The economy sends the first warning signs to investors
Key economic indicators continue to show signs that the light at the end of the tunnel is just a flicker: while inflation is expected to continue its upward trajectory (currently at 8.1% in Spain), the OECD has lowered it’s growth forecast for Spain for 2022 to 4.1% (from 5.5%).
These data paint an even less optimistic picture than anticipated before the war in Ukraine started. As far as inflation goes, Alberto Matellán, chief economist at MAPFRE Inversión, explains that, at such high levels, "it’s already impacting on real income and savers", and the problem is fast becoming more of a social issue than an economic one.
The same goes for growth: Matellán ruefully observed that it’s already priced in and there are “warning signs” visible. “When the growth figure for one year worsened, it usually meant that the following year’s figure improved. But today we’re seeing revisions slide for both years, which means growth is going to suffer significantly.” The current situation is that, although the recent GDP data may give the European economy a slight breather for a few months (it grew 5.4% in the first quarter compared to an expected rise of 5.1%), the post-summer estimates are turning out to be more pessimistic.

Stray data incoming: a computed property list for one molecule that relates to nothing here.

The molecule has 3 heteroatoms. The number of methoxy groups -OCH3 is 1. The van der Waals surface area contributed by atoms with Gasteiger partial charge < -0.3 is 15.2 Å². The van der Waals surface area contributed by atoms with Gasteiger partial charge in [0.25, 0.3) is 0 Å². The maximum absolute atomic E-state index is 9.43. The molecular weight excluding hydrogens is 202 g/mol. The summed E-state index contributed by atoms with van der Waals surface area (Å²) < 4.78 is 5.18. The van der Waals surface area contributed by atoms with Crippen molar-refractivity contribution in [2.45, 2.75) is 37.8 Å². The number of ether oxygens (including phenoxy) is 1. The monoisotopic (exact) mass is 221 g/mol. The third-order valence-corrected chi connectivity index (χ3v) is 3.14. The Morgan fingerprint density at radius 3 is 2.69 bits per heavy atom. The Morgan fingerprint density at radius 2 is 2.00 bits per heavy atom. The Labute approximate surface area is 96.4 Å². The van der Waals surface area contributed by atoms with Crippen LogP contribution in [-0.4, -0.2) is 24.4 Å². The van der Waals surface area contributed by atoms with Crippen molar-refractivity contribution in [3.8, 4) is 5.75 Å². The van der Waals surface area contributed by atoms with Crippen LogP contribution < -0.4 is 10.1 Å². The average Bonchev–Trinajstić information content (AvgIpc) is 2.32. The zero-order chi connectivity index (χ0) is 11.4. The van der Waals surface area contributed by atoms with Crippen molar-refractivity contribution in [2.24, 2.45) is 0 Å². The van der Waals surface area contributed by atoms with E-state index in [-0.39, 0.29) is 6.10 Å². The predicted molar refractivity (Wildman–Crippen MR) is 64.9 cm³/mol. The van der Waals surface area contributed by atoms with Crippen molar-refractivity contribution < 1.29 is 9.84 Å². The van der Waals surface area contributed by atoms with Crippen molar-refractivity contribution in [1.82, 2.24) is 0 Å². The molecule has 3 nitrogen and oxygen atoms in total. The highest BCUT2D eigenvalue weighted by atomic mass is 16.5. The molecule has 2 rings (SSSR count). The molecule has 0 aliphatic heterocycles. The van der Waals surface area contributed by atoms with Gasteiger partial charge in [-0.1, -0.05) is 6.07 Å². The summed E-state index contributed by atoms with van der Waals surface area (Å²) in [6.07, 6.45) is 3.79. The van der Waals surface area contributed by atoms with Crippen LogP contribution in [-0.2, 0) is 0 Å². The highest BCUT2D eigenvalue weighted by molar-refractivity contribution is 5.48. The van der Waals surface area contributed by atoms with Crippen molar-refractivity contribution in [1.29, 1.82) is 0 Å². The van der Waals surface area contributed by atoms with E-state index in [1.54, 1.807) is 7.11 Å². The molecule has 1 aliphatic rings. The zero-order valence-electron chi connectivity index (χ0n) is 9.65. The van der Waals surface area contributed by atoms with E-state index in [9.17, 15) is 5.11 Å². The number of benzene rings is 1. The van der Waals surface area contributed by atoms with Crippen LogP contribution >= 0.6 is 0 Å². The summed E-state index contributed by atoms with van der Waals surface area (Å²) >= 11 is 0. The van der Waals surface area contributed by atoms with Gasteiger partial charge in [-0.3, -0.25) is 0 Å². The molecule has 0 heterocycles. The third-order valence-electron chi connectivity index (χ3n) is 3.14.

Against this backdrop, will central banks recalibrate their monetary policies? "No. The normal thing is that the road map holds firm”, says Matellán. And so it has been: the meeting of the European Central Bank has brought some far-reaching announcements in the process of returning to monetary normalization in the region: among the most prominent is a 25-point rise in interest rates for the month of July (the first rise in 11 years). In fact, the bank has also confirmed that they’re leaving the door open to gradual increases in rates for September, depending on how inflation progresses between now and then (the ECB had estimated an annual rate of 6.8% for 2022 in their latest forecasts).
In this sense, the economist considers that the announced measures serve to pave the way towards "the end of the asset purchase program", as the central bank has been able to confirm, which in his opinion "is something that the market had counted on happening". This means that the European Union would close the book on a six-year period of negative rates.
The mist should clear from September on, both from the macroeconomic point of view (price levels are at a plateau, so it could be when we some moderation) and the monetary end of things (both the ECB and the Fed will react depending on the performance of the economy). In any case, Matellán maintains that investors shouldn’t panic and "maintain their portfolio if it’s adequate, and have faith in the work of their fund managers."